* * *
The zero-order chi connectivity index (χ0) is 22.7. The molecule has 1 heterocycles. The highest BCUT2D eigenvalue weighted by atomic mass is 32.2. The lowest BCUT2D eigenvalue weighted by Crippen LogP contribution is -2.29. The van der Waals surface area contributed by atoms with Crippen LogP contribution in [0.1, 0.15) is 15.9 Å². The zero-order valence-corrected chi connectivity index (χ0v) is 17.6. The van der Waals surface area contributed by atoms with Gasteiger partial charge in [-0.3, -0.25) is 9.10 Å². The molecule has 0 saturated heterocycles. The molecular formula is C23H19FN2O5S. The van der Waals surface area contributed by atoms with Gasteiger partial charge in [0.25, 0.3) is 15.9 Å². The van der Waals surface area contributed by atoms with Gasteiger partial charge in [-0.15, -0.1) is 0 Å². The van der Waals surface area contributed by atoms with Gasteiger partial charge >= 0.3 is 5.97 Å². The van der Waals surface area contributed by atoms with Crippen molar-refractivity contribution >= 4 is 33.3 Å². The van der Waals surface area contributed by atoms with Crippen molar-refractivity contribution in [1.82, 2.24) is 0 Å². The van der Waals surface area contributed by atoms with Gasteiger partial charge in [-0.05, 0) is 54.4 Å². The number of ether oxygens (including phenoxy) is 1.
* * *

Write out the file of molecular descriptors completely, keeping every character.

The zero-order chi connectivity index (χ0) is 22.7. The molecule has 1 heterocycles. The highest BCUT2D eigenvalue weighted by atomic mass is 32.2. The lowest BCUT2D eigenvalue weighted by Crippen LogP contribution is -2.29. The van der Waals surface area contributed by atoms with Crippen LogP contribution in [0.1, 0.15) is 15.9 Å². The zero-order valence-corrected chi connectivity index (χ0v) is 17.6. The van der Waals surface area contributed by atoms with Gasteiger partial charge in [-0.3, -0.25) is 9.10 Å². The molecule has 0 saturated heterocycles. The molecular formula is C23H19FN2O5S. The van der Waals surface area contributed by atoms with Gasteiger partial charge in [0.25, 0.3) is 15.9 Å². The van der Waals surface area contributed by atoms with Gasteiger partial charge in [-0.15, -0.1) is 0 Å². The van der Waals surface area contributed by atoms with Gasteiger partial charge >= 0.3 is 5.97 Å². The van der Waals surface area contributed by atoms with Crippen molar-refractivity contribution >= 4 is 33.3 Å². The van der Waals surface area contributed by atoms with Crippen molar-refractivity contribution in [1.82, 2.24) is 0 Å². The van der Waals surface area contributed by atoms with Gasteiger partial charge in [-0.05, 0) is 54.4 Å². The number of ether oxygens (including phenoxy) is 1.